Currently, when you transfer money from one bank account to another there is no name check on the account. Provided the account and sort code etc, your money will leave your account and it could to be a ‘crook’ who gives you a legitimate name of an account e.g. Your electricity company, the Bank, HMRC etc yet offers false account details so that money is transferred to a fraudsters account.
This week Pay.uk announced plans to combat bank account fraud even further by having all banks include a ‘name check’ on an account. We are all used to PIN checks, sort codes, account numbers, passwords and special words, characters, family members or favourite pet’s names etc but this new system will also verify the account name that you are sending money to.
Pay.UK is the UK’s leading retail payments authority. Its aim is to enable a vibrant economy by delivering best in class money payment infrastructure and standards across the banking and finance industry for the benefit of consumers and businesses everywhere.
How Confirmation of Payee Name will work
When setting up a new payment, or amending an existing one, banks will be able to check the name on the account of the person or organisation you are paying. There are three possible outcomes:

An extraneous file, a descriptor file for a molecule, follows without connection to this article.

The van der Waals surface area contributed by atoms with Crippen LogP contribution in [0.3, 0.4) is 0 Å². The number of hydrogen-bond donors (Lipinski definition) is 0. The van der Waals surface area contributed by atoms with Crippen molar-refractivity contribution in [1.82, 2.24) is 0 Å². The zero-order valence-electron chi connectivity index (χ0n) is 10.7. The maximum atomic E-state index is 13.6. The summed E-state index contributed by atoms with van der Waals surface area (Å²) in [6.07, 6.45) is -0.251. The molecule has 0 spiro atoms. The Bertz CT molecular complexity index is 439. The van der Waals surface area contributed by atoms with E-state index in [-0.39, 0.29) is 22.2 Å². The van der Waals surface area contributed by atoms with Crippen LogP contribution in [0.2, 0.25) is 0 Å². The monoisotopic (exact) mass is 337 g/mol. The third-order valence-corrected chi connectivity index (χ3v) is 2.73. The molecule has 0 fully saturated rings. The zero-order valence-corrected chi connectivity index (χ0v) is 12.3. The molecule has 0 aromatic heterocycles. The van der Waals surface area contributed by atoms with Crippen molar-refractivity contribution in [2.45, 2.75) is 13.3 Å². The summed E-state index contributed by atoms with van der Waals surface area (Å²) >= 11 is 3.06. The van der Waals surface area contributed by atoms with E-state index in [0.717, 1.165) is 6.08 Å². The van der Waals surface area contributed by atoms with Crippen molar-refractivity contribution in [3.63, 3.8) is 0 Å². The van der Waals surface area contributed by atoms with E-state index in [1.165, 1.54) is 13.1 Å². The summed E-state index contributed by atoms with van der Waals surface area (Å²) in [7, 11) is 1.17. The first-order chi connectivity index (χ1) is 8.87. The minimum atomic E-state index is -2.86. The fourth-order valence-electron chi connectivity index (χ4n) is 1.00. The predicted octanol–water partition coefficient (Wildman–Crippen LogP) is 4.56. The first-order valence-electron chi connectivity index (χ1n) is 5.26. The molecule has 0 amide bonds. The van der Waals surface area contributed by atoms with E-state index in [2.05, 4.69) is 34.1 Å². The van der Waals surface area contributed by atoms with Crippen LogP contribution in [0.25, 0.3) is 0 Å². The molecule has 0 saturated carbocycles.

The bank that you sending the money to will do the name check but ultimately the decision on whether to proceed with a payment will always rest with you, the sending customer – with the risks made clear if you proceed with the money transfer even after received a non-match name.
This Confirmation of Payee name safeguard is part of a package of measures being introduced across the industry, which also includes more help for customers if they fall victim to Authorised Push Payment (APP) fraud. Under a new ‘Contingent Reimbursement Model’1 industry code also being introduced in 2019, it is anticipated that any customer who has taken due care and received a positive name match through Confirmation of Payee will get greater protection from financial loss.
When is it starting?
Pay.UK are talking to banks now with a view to establishing a scheme by early 2019. They will have to move fast but guess most of the infrastructure of ‘electronic messaging’ is already in place given that our PINs, account details and 3 number security details are checked regularly.